iCarol is proud to play a role in the service delivery of CALL-UP, through CALL-UP’s use of iCarol for psychiatrist on-call shift sign up, CALL-UP program documentation to maintain state funding, and through iCarol’s Public Web Forms.

    Here’s how iCarol fits into the service delivery workflow of the CALL-UP program in Utah:

    1. The on-call service for psychiatry consultation is available Monday through Friday from 12:00pm to 4:30 pm. Participating psychiatrists are invited by the CALL-UP program administrators to sign into the iCarol system to sign up for shifts where they will be on-call for consultations.
    2. Primary Care Physicians (PCPs) are instructed to contact the CALL-UP program to request a consultation. If the PCP calls in, CALL-UP staff collect basic demographic, needs, and other important data from the PCP in order to comply with state funding requirements, which is input by the phone specialist into iCarol, using an iCarol Contact Form. Then, they can forward the call to the on-call psychiatrist for the consultation to occur.
    3. PCPs can also request a consultation online, using an iCarol Public Web Form. The form has a built-in screening element that first ensures the requestor is a physician, as this is a requirement for program access. If they are not a physician, a prompt instructs them to please contact their doctor.
    4. If the requestor is a PCP then they continue to use the form to provide the information needed to obtain a consultation, including the demographic and other information required to maintain state funding.
    5. Once the Public Web Form is received by CALL-UP staff, they have the information they need to contact the PCP requesting consultation, and connect them with the on-call psychiatrist. Because the iCarol Web Form is simply a publicly available iCarol Contact Form, they already have the data they need, automatically submitted to iCarol with the form, to meet their reporting requirements.

    For more information about Utah’s CALL-UP Program, visit their website.

    Want to learn more about Public Web Forms and talk through how they might be used for your program or partnership?

    Email Us   Schedule a Meeting

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    Funding Opportunity: Office for Victims of Crime Building Capacity of National Crisis Hotlines

    The following is being shared from the United States Office for Victims of Crime.

    OVC anticipates making up to 2 awards of up to $2 million each for up to a 36-month period of performance, to begin on October 1, 2023.

    This program seeks to enhance or expand the capacity of national hotlines that are essential for providing crisis intervention services, safety planning, information, referrals, and resources for victims of crime.

    It also supports participation in the National Hotline Consortium, a group of leading national victim service and crisis intervention hotlines that share technology service delivery and promising practices to provide high-quality support for victims and survivors.

    During a Pre-Application webinar, OVC staff will review solicitation requirements and conduct a question and answer session with interested potential applicants. Participation in the webinar is optional, but strongly encouraged.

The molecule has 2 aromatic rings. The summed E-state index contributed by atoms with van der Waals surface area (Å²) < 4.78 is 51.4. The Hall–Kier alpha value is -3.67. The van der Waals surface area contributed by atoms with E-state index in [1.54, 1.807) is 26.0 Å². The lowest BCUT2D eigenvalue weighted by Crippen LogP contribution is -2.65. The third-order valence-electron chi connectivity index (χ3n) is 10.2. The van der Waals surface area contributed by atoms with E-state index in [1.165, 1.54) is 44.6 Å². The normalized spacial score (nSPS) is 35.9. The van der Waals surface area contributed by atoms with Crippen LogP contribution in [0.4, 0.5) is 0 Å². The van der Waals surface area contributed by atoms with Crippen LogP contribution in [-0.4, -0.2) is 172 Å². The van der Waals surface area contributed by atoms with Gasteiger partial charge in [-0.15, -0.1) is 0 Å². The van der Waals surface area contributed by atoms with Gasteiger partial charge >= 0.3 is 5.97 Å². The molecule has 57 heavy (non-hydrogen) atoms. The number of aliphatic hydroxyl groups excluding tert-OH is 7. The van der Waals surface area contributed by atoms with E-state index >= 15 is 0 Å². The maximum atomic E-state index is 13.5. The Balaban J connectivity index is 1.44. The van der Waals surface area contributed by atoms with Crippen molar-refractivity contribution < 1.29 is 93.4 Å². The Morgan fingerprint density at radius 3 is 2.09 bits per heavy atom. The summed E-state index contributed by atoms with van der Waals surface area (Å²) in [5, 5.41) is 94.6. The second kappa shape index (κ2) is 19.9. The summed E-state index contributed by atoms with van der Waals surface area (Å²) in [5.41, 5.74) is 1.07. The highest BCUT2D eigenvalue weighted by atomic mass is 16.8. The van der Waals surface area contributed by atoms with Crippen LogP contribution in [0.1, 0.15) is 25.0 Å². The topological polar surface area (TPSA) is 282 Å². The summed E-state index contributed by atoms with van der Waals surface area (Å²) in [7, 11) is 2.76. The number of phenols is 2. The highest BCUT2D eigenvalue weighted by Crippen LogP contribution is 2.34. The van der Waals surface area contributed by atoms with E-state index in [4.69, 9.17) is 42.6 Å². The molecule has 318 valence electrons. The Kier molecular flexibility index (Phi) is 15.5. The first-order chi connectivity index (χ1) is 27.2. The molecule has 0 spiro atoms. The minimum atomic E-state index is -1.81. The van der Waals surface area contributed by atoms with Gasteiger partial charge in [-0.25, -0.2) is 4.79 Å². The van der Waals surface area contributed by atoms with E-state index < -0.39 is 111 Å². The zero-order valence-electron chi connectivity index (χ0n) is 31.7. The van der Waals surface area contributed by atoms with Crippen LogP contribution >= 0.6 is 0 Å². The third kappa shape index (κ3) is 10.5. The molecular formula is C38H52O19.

The Pre-Application Webinar is scheduled for:

      Date: Friday, March 24, 2023
      Time: 11:00 a.m.–12:00 p.m., eastern time

    This opportunity closes on May 1, 2023.

    Learn More

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    March Support Training: Security Best Practices

    Anytime you’re working in an online application, data security should be top-of-mind. This is a wide-ranging topic, starting with the passwords you use to access the system, creating policies on data retention and safe disposal, user account access, safe sharing, and so much more.

    For our March Support Training, we invite customers to join us for a discussion around Security Best Practices in iCarol. We’ll touch on a variety of tools available for you to use to put your own policies and practices around data security into place at your organization.

    Date: Wednesday, March 15

    Time: 2pm Eastern

    To register for this webinar, log into iCarol — the link to register is posted in the iCarol Help Center Community Announcements as well as the Admin Dashboard.

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    Survey: Automated Follow-ups Trial

    Whether you trialed Automated Follow-ups or not, we want to hear from you!

    As you may have heard, iCarol recently wrapped up a trial of a new Automated Follow-ups Feature.

    In order to learn from this experience and plan for future feature releases and trials, we are requesting customer feedback in the form of a survey.

    We are encouraging all iCarol customers to take the survey, even if you did not know about Automated Follow-ups or if you did not participate in the trial. The survey takes less than 1 minute to complete – log in to iCarol and navigate to our Help Center or Admin Dashboard for the link to the survey!

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    February is Teen Dating Violence Awareness Month

    When it comes to teens dating, many parents and guardians worry about things like their teen’s emotions or heartbreak, staying out too late, losing focus and falling behind at school, sexual activity, STDs, or teen pregnancy. And while all of those are worthy of concern for a caring parent, many do not stop to consider another big issue facing teens: Teen Dating Violence.

    According to information provided by loveisrespect.org, a survey found that 81% of parents believe teen dating violence is not an issue or admit they don’t know if it’s an issue. And though 82% of parents feel confident that they could recognize the signs if their child was experiencing dating abuse, a majority of parents (58%) could not correctly identify all the warning signs of abuse.

    This is troubling considering the problem of abusive romantic relationships between teens problem is a prevalent issue.

    • 1 in 3 high school students experience physical or sexual violence, or both, by someone they are dating
    • 10% of adolescents report being the victim of physical violence at the hands of an intimate partner during the previous year
    • Girls and young women between the ages of 16 and 24 experience the highest rate of intimate partner violence — almost triple the national (US) average
    • Among female victims of intimate partner violence, 94% of those age 16-19 and 70% of those age 20-24 were victimized by a current or former boyfriend or girlfriend
    • Violent behavior typically begins between the ages of 12 and 18

    To learn more about Teen Dating Violence Awareness Month, visit: